“I am sorry I cannot show you my face. Because if I do, the bad guys will come for me.” Who is that masked man? That man is Anas Aremeyaw Anas, the famous investigative journalist from Ghana who gave a TED Talk about how he “names, shames, and jails” those “bad guys” (Anas 2013). Using controversial undercover methods, Anas has posed as a street hawker, a priest, a patient in a mental facility, a janitor in a brothel, and a boulder. His investigations have revealed widespread corruption in the Ghanaian judiciary, police service, electric company, Ministry of Youth and Sports, and passport office as well as a Ghanaian orphanage. He has exposed cocoa smuggling, rebel invasions, human trafficking, child slavery, torture of Africans in Thai prisons, unsanitary food production, forced prostitution, and abuse of people with mental illness in a hospital.
Anas has become a kind of anti-corruption superhero in Ghana, combining anonymity and celebrity to force social change. While his undercover research is mostly in person, he publishes the reports of his investigations as videos, many of which are available for viewing on his website. He has become famous worldwide through the spread of these videos and the accumulation of interviews and commentary on his work that can be found on the Internet. His intriguing persona illustrates the complexities of identity in the digital era. Though many have attempted to unmask him, his “real” identity remains a mystery.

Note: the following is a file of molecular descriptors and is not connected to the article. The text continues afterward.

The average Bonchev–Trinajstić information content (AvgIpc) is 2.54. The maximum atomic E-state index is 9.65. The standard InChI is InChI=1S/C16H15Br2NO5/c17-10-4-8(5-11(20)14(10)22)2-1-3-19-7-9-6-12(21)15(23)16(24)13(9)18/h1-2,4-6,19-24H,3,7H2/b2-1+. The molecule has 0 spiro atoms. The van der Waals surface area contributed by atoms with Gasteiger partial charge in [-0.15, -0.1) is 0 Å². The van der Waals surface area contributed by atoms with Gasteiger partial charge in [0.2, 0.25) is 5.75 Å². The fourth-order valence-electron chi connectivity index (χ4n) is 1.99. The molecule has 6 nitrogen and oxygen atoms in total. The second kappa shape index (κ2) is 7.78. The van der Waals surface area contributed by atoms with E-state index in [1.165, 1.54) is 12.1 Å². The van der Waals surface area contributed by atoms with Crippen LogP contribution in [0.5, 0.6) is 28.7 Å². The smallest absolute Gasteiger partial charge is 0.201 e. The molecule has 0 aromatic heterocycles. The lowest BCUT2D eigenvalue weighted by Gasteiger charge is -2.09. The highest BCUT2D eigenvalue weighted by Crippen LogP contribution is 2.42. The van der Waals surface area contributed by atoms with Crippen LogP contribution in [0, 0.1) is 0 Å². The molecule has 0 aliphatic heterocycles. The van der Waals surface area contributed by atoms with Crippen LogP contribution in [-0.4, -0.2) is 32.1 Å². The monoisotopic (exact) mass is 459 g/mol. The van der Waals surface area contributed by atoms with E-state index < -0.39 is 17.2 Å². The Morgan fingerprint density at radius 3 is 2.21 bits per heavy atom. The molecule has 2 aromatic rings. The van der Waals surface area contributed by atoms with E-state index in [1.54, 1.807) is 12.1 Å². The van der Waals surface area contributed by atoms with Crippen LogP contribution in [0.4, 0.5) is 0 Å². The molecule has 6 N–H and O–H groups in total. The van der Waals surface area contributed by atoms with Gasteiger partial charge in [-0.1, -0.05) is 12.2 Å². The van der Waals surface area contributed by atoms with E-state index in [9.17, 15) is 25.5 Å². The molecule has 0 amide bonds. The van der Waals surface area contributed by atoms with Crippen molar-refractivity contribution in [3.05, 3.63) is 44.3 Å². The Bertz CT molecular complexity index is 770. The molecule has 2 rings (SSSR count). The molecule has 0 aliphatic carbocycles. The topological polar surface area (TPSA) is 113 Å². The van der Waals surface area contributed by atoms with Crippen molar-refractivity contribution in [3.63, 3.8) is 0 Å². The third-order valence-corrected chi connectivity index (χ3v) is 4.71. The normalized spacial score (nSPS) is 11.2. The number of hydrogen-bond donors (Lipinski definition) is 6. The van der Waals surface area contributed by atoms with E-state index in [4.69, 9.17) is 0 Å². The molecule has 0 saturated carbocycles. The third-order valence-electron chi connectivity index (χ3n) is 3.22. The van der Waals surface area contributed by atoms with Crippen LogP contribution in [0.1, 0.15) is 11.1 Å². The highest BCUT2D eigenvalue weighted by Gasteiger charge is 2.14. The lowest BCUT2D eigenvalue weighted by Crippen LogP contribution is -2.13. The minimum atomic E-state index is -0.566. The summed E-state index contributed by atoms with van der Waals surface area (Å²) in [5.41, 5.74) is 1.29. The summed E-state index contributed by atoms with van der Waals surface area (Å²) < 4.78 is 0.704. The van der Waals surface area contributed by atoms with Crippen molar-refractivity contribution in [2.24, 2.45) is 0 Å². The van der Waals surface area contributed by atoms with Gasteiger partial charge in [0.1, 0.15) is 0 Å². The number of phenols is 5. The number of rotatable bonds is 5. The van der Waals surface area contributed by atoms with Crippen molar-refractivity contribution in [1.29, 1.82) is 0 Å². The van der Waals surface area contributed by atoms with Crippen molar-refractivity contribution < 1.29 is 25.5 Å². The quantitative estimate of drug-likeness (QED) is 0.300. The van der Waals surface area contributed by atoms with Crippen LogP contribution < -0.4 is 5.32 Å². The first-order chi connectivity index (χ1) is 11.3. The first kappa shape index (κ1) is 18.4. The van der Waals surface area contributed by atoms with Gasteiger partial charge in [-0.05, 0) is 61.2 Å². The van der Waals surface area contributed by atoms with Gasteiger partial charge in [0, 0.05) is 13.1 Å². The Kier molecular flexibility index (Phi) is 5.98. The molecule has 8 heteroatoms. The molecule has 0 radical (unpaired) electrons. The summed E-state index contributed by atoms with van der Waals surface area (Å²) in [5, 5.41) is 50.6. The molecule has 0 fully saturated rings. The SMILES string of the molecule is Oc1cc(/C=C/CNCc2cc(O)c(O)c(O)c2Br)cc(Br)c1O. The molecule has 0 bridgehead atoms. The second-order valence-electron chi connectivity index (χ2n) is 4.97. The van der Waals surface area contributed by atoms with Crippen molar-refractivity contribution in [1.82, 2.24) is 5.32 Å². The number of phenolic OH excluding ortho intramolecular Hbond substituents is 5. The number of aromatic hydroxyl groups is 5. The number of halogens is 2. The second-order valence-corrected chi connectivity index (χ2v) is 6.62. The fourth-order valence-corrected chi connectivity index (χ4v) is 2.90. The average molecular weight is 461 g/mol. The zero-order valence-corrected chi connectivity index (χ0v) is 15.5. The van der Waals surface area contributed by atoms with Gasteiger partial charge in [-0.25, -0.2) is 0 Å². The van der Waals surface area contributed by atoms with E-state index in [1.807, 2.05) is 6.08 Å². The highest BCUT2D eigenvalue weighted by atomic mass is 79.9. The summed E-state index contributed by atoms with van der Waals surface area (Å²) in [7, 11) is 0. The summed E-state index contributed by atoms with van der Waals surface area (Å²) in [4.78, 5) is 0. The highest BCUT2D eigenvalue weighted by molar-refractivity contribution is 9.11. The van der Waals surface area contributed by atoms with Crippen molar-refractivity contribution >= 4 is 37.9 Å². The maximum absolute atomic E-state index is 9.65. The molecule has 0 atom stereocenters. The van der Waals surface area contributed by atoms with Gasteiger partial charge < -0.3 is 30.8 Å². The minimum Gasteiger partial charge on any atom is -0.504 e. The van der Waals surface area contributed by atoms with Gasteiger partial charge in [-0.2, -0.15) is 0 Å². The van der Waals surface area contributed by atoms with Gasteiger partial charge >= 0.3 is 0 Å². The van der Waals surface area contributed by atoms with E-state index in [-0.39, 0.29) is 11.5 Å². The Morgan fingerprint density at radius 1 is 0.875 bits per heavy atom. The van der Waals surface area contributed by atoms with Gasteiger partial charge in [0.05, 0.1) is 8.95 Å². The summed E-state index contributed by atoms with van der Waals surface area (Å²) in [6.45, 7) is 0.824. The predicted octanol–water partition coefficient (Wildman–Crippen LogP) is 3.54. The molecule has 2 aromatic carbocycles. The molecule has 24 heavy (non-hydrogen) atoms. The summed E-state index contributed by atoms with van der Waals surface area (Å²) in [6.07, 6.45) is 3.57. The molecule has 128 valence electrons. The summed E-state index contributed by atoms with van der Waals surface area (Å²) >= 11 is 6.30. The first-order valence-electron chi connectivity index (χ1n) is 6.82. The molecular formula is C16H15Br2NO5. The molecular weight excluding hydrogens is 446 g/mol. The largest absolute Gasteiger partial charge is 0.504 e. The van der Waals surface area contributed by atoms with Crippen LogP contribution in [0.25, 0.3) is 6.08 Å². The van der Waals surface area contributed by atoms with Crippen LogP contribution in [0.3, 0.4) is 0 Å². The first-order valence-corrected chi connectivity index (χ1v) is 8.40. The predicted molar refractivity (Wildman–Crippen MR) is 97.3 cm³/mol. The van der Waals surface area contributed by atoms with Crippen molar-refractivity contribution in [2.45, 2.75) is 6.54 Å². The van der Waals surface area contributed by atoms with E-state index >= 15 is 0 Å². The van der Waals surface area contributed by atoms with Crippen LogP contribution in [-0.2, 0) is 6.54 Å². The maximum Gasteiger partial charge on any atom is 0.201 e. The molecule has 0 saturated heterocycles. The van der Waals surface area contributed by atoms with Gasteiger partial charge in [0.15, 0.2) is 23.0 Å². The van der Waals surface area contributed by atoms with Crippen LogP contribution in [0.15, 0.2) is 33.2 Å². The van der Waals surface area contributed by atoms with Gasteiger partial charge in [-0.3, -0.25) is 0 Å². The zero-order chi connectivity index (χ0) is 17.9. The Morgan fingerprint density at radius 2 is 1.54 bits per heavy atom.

As previous chapters have demonstrated, anthropologists are keenly interested in questions of identity and social action. The holistic approach leads anthropologists to consider how certain social, cultural, economic, and political conditions give rise to public figures such as Anas. Clearly, the phenomenon of Anas cannot be fully understood without attention to the functions of media at local, national, and global levels. At the local level, investigative journalism functions as a tool of anti-corruption, while global digital media function as a tool of celebrity. Are these two functions compatible or contradictory?
A new field of media anthropology has emerged in the past few decades to address such pressing issues. This chapter explores the anthropology of mass media, including how media functions at local, national, and global levels. It also addresses how social conditions and cultural forces shape a variety of media genres, including news media, photography, radio, television, and the Internet. Just as anthropologists bring their unique approach to other fields, the distinctive methods and concepts of anthropology contribute complex, holistic insights to the study of media.